When completed, the Transcaucasian Trail will be a monster – a marvelous 3000km (1864-mile) monster, streaking across the little-visited mountains of Georgia and Armenia, from the Black Sea to the Caspian Sea. The project, begun in 2015, aims to safeguard the nature and culture of the Caucasus by creating a world-class hiking route and developing sustainable-tourism initiatives along the way. Trekkers will be able to follow centuries-old shepherds’ tracks, visit monasteries and medieval villages, stay in family guesthouses, feast on home-cooked dishes and raise a glass (or three) of excellent local wine. Hundreds of kilometers have already been mapped, including the full north–south crossing of Armenia, via the peaks of Azhdahak and Khustup, Lakes Arpi and Sevan, the national parks of Dilijan and Arevi, and the canyons of Dzoraget and Debed. A section through Georgia’s Upper Svaneti is ready, too, where the high-altitude passes aren’t snow-free until July.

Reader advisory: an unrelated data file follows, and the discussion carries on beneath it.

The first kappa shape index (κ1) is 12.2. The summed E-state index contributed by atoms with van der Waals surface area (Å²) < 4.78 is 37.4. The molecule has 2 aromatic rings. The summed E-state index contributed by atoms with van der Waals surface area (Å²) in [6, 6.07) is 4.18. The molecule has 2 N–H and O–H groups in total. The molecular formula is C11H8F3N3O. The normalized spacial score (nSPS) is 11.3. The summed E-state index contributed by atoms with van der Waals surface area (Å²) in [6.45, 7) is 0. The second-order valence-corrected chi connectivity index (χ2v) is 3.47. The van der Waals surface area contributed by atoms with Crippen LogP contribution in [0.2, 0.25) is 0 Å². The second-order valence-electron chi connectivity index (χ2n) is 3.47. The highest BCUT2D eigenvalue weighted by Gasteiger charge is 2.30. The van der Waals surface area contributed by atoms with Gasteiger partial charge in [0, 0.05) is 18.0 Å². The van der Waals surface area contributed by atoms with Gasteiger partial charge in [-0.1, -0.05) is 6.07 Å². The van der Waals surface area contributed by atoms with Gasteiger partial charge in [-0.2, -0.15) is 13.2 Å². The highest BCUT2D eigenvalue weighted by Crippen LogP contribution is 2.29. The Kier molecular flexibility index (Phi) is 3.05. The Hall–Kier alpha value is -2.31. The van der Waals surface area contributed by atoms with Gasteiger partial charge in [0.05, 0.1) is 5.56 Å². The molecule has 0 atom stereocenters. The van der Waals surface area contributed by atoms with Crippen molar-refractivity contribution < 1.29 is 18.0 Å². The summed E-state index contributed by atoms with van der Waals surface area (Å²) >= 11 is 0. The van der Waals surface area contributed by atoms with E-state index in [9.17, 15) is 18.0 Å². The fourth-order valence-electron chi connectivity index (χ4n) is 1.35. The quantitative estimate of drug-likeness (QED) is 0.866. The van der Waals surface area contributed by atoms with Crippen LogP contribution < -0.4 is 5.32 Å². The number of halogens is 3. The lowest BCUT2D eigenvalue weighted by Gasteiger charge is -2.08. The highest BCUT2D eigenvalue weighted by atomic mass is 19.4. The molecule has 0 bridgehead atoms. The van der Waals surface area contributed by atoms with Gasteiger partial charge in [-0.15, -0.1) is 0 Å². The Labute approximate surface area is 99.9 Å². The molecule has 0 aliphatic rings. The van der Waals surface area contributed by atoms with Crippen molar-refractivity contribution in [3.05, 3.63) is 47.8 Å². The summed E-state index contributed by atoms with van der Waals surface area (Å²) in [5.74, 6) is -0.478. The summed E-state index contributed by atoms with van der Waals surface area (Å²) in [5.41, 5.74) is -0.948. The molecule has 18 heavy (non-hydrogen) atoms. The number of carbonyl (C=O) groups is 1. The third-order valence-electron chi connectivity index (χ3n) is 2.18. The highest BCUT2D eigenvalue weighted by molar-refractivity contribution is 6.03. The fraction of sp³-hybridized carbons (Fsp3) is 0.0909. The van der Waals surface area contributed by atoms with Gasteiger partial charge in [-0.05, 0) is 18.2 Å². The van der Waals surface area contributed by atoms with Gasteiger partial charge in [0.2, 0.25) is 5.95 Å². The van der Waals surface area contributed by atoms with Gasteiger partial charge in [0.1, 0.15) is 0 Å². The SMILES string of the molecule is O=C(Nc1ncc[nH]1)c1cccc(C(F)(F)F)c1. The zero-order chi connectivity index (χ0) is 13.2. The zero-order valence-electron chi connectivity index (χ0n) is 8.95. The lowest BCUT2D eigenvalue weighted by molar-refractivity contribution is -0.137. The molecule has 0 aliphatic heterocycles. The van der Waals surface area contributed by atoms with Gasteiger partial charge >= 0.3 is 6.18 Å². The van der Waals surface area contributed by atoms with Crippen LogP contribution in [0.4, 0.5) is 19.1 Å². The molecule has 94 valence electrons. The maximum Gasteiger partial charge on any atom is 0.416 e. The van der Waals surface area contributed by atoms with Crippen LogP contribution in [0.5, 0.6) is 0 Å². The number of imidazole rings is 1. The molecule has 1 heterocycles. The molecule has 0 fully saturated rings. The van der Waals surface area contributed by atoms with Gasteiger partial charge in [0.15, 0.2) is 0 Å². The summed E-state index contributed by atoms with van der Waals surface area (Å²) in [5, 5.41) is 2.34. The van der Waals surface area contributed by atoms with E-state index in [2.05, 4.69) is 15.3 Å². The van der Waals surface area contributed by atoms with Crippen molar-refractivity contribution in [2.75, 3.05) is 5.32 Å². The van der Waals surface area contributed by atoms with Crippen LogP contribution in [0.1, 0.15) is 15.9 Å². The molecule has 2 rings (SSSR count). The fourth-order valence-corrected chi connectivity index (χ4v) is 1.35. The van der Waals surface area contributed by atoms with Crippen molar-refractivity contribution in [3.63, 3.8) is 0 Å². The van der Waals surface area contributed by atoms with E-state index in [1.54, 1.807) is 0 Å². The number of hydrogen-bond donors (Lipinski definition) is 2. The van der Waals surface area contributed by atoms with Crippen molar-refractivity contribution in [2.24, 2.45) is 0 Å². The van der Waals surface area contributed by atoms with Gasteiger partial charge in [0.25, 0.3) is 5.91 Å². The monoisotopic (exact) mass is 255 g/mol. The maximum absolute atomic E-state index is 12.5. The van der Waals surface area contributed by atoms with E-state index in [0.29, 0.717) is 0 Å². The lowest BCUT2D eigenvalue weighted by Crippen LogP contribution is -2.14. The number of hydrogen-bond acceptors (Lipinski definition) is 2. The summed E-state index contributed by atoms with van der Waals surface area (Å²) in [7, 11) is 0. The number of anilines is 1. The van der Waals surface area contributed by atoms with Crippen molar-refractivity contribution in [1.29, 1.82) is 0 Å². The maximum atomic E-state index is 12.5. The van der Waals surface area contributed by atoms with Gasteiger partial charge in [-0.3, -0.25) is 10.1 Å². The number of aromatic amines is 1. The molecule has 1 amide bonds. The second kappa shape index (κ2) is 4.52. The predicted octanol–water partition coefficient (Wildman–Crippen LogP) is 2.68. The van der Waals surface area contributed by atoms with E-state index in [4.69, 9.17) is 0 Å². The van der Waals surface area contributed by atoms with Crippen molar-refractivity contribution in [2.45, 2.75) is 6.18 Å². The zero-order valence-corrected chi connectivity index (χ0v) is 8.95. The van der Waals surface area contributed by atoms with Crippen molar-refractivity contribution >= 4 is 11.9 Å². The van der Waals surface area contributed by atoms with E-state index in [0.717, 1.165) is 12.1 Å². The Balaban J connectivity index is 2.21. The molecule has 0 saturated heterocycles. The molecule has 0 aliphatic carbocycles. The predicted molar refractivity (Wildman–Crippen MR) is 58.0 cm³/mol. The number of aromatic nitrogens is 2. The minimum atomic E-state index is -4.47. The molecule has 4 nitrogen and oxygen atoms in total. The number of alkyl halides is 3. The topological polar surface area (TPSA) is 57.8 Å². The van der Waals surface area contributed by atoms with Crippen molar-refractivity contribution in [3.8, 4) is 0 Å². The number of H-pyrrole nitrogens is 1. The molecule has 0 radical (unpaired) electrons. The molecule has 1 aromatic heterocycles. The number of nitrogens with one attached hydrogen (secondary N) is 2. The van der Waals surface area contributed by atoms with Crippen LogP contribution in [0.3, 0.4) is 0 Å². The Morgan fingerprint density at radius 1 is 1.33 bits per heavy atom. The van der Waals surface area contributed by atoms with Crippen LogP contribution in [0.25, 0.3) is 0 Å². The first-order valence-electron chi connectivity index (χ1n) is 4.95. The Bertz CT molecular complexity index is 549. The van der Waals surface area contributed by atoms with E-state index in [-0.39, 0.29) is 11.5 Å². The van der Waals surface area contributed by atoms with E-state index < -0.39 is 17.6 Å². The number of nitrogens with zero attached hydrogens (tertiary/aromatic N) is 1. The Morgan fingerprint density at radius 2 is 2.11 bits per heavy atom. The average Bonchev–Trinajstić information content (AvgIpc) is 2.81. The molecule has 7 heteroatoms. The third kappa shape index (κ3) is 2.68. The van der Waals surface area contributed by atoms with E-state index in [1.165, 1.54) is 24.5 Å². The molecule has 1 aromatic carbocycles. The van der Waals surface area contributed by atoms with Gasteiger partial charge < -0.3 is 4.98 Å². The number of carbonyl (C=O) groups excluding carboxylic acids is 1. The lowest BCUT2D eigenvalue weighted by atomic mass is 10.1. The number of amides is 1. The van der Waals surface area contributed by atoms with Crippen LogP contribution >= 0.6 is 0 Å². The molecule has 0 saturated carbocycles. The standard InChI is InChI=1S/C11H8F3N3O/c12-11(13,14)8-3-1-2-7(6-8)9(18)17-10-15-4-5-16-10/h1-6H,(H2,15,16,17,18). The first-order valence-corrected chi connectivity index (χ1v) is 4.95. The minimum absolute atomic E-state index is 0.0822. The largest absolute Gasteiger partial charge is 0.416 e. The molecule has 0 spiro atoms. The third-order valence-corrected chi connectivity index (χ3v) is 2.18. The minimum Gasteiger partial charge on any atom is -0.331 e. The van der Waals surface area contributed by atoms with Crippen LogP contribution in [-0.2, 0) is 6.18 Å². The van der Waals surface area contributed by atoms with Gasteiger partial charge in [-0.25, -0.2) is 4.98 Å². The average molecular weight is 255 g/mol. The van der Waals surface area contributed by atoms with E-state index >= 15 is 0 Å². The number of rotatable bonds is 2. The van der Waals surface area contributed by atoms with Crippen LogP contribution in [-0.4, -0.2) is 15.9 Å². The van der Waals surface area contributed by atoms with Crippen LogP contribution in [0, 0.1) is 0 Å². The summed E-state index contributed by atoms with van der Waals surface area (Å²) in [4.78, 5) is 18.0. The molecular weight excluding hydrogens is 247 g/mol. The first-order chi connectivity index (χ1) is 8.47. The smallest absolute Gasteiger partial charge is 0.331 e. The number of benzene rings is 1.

Find everything you need to know to plan a trip on our Georgia and Armenia hubs.
Flinders Ranges, South Australia
Why now? Cool weather for walking.
The craggy, saw-toothed Flinders Ranges in South Australia are venerable indeed. Formed over 600 million years, they’re home to some of the oldest multi-cellular fossils on earth – the region’s Nilpena Ediacara National Park, designated in 2021, is arguably the world’s richest and most intact paleontological site. Also, human activity here dates back 49,000 years, with Aboriginal stories seemingly woven around every rock and outcrop. August is a good time to plot your own Flinders walkabout: there’s more rain, but it fills the creeks and pools, attracting wildlife. Animals are more active during the cooler winter days, too – hikers might find themselves strolling with yellow-footed rock wallabies, emus, grey kangaroos and flocks of galahs. The rugged northern section of the 1200km (750-mile) Heysen Trail (which starts on the south coast) cuts through the region, finishing at Parachilna Gorge, winding via Mt Remarkable, Alligator Gorge and the crater-like bowl of Ikara (Wilpena Pound). Truly epic hiking country.
Find everything you need to know to plan a trip on our Flinders Ranges hub.